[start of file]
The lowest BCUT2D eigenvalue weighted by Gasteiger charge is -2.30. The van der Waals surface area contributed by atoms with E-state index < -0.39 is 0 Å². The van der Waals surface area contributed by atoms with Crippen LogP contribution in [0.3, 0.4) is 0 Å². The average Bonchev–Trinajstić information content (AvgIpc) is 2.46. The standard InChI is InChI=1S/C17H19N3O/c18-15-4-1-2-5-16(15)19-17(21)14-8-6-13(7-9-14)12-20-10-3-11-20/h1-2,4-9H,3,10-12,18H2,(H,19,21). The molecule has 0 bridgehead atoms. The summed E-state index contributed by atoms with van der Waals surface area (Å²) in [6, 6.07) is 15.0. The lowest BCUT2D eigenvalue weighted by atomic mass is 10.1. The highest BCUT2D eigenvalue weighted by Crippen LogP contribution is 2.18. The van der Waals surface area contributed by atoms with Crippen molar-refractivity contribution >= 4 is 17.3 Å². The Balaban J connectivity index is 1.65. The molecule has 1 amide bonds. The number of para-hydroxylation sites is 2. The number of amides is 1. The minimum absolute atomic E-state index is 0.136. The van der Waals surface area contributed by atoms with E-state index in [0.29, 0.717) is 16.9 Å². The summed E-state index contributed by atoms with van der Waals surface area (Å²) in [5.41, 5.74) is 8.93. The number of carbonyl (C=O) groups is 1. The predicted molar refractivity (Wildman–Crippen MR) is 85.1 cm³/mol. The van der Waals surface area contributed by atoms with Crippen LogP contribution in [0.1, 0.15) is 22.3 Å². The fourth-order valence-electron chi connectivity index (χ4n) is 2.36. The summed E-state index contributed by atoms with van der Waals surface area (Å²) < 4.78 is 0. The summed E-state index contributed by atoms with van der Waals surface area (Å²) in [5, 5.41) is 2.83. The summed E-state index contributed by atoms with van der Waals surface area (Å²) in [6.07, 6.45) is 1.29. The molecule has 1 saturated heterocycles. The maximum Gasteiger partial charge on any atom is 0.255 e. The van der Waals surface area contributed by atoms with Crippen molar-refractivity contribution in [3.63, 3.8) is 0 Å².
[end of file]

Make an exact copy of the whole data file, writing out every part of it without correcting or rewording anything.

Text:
The lowest BCUT2D eigenvalue weighted by Gasteiger charge is -2.30. The van der Waals surface area contributed by atoms with E-state index < -0.39 is 0 Å². The van der Waals surface area contributed by atoms with Crippen LogP contribution in [0.3, 0.4) is 0 Å². The average Bonchev–Trinajstić information content (AvgIpc) is 2.46. The standard InChI is InChI=1S/C17H19N3O/c18-15-4-1-2-5-16(15)19-17(21)14-8-6-13(7-9-14)12-20-10-3-11-20/h1-2,4-9H,3,10-12,18H2,(H,19,21). The molecule has 0 bridgehead atoms. The summed E-state index contributed by atoms with van der Waals surface area (Å²) in [6, 6.07) is 15.0. The lowest BCUT2D eigenvalue weighted by atomic mass is 10.1. The highest BCUT2D eigenvalue weighted by Crippen LogP contribution is 2.18. The van der Waals surface area contributed by atoms with Crippen molar-refractivity contribution >= 4 is 17.3 Å². The Balaban J connectivity index is 1.65. The molecule has 1 amide bonds. The number of para-hydroxylation sites is 2. The number of amides is 1. The minimum absolute atomic E-state index is 0.136. The van der Waals surface area contributed by atoms with E-state index in [0.29, 0.717) is 16.9 Å². The summed E-state index contributed by atoms with van der Waals surface area (Å²) in [5.41, 5.74) is 8.93. The number of carbonyl (C=O) groups is 1. The predicted molar refractivity (Wildman–Crippen MR) is 85.1 cm³/mol. The van der Waals surface area contributed by atoms with Crippen LogP contribution in [0.1, 0.15) is 22.3 Å². The fourth-order valence-electron chi connectivity index (χ4n) is 2.36. The summed E-state index contributed by atoms with van der Waals surface area (Å²) < 4.78 is 0. The summed E-state index contributed by atoms with van der Waals surface area (Å²) in [5, 5.41) is 2.83. The summed E-state index contributed by atoms with van der Waals surface area (Å²) in [6.07, 6.45) is 1.29. The molecule has 1 saturated heterocycles. The maximum Gasteiger partial charge on any atom is 0.255 e. The van der Waals surface area contributed by atoms with Crippen molar-refractivity contribution in [3.63, 3.8) is 0 Å².